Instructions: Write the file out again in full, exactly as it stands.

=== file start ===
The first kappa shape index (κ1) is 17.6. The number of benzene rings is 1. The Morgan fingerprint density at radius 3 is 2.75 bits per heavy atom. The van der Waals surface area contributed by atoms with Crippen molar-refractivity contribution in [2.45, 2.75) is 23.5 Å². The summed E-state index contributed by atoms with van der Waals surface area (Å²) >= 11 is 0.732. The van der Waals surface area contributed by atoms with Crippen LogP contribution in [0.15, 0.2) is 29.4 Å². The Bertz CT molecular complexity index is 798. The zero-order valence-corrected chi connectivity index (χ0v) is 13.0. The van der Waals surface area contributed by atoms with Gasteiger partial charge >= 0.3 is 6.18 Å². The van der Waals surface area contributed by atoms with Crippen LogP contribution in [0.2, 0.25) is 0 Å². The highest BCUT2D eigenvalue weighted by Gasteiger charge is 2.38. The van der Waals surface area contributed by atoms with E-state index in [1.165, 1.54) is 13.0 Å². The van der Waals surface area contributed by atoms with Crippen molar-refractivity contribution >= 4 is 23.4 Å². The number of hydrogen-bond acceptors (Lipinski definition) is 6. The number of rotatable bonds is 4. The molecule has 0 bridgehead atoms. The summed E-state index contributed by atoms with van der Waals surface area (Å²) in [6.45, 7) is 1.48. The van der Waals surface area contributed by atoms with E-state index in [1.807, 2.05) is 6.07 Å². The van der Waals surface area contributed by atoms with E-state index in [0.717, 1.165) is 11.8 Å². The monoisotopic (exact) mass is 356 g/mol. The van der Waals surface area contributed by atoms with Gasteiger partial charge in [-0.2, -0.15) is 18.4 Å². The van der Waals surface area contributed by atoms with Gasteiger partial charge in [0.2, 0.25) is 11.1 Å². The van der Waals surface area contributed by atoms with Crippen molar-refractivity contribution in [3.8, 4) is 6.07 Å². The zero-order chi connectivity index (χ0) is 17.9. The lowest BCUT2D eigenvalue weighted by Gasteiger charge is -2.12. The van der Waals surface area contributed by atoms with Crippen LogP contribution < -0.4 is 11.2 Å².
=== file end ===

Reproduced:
The first kappa shape index (κ1) is 17.6. The number of benzene rings is 1. The Morgan fingerprint density at radius 3 is 2.75 bits per heavy atom. The van der Waals surface area contributed by atoms with Crippen molar-refractivity contribution in [2.45, 2.75) is 23.5 Å². The summed E-state index contributed by atoms with van der Waals surface area (Å²) >= 11 is 0.732. The van der Waals surface area contributed by atoms with Crippen LogP contribution in [0.15, 0.2) is 29.4 Å². The Bertz CT molecular complexity index is 798. The zero-order valence-corrected chi connectivity index (χ0v) is 13.0. The van der Waals surface area contributed by atoms with Gasteiger partial charge >= 0.3 is 6.18 Å². The van der Waals surface area contributed by atoms with Crippen LogP contribution in [0.2, 0.25) is 0 Å². The highest BCUT2D eigenvalue weighted by Gasteiger charge is 2.38. The van der Waals surface area contributed by atoms with E-state index in [1.165, 1.54) is 13.0 Å². The van der Waals surface area contributed by atoms with Crippen molar-refractivity contribution >= 4 is 23.4 Å². The number of hydrogen-bond acceptors (Lipinski definition) is 6. The number of rotatable bonds is 4. The molecule has 0 bridgehead atoms. The summed E-state index contributed by atoms with van der Waals surface area (Å²) in [6.45, 7) is 1.48. The van der Waals surface area contributed by atoms with E-state index in [1.807, 2.05) is 6.07 Å². The van der Waals surface area contributed by atoms with E-state index in [0.717, 1.165) is 11.8 Å². The monoisotopic (exact) mass is 356 g/mol. The van der Waals surface area contributed by atoms with Gasteiger partial charge in [-0.2, -0.15) is 18.4 Å². The van der Waals surface area contributed by atoms with Gasteiger partial charge in [0.2, 0.25) is 11.1 Å². The van der Waals surface area contributed by atoms with Crippen molar-refractivity contribution in [3.8, 4) is 6.07 Å². The zero-order chi connectivity index (χ0) is 17.9. The lowest BCUT2D eigenvalue weighted by Gasteiger charge is -2.12. The van der Waals surface area contributed by atoms with Crippen LogP contribution < -0.4 is 11.2 Å².